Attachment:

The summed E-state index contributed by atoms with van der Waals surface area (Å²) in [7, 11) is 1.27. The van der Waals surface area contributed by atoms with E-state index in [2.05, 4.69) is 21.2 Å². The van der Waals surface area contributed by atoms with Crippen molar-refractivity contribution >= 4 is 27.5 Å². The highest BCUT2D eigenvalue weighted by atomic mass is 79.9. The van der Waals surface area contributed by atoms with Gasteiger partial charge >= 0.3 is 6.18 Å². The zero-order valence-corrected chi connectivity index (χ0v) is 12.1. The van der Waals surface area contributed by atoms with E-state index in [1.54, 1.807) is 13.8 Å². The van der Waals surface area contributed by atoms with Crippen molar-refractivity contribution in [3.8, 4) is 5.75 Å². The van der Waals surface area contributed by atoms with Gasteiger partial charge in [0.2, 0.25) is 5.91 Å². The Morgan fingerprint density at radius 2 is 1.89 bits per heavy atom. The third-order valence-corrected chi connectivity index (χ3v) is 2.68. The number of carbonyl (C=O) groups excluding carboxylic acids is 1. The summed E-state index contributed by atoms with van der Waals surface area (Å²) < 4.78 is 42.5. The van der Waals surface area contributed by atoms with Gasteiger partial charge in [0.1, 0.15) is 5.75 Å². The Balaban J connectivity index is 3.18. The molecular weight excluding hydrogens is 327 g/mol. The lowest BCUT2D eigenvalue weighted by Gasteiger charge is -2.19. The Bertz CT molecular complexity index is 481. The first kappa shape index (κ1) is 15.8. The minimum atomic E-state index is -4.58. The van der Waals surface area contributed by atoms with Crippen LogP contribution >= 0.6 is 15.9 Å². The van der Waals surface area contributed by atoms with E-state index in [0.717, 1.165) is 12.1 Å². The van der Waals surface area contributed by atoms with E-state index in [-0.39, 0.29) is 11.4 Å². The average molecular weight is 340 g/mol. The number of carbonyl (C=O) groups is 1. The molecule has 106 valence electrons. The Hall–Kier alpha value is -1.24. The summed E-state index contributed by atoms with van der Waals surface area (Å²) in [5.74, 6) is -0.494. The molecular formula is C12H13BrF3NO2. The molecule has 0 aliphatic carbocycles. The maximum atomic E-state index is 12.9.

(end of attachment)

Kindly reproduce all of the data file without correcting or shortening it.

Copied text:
The summed E-state index contributed by atoms with van der Waals surface area (Å²) in [7, 11) is 1.27. The van der Waals surface area contributed by atoms with E-state index in [2.05, 4.69) is 21.2 Å². The van der Waals surface area contributed by atoms with Crippen molar-refractivity contribution >= 4 is 27.5 Å². The highest BCUT2D eigenvalue weighted by atomic mass is 79.9. The van der Waals surface area contributed by atoms with Gasteiger partial charge >= 0.3 is 6.18 Å². The zero-order valence-corrected chi connectivity index (χ0v) is 12.1. The van der Waals surface area contributed by atoms with E-state index in [1.54, 1.807) is 13.8 Å². The van der Waals surface area contributed by atoms with Crippen molar-refractivity contribution in [3.8, 4) is 5.75 Å². The van der Waals surface area contributed by atoms with Gasteiger partial charge in [0.2, 0.25) is 5.91 Å². The Morgan fingerprint density at radius 2 is 1.89 bits per heavy atom. The third-order valence-corrected chi connectivity index (χ3v) is 2.68. The number of carbonyl (C=O) groups excluding carboxylic acids is 1. The summed E-state index contributed by atoms with van der Waals surface area (Å²) < 4.78 is 42.5. The van der Waals surface area contributed by atoms with Gasteiger partial charge in [0.1, 0.15) is 5.75 Å². The Balaban J connectivity index is 3.18. The molecular weight excluding hydrogens is 327 g/mol. The lowest BCUT2D eigenvalue weighted by Gasteiger charge is -2.19. The Bertz CT molecular complexity index is 481. The first kappa shape index (κ1) is 15.8. The minimum atomic E-state index is -4.58. The van der Waals surface area contributed by atoms with Crippen LogP contribution >= 0.6 is 15.9 Å². The van der Waals surface area contributed by atoms with E-state index in [0.717, 1.165) is 12.1 Å². The van der Waals surface area contributed by atoms with E-state index in [-0.39, 0.29) is 11.4 Å². The average molecular weight is 340 g/mol. The number of carbonyl (C=O) groups is 1. The molecule has 106 valence electrons. The Hall–Kier alpha value is -1.24. The summed E-state index contributed by atoms with van der Waals surface area (Å²) in [5.74, 6) is -0.494. The molecular formula is C12H13BrF3NO2. The molecule has 0 aliphatic carbocycles. The maximum atomic E-state index is 12.9.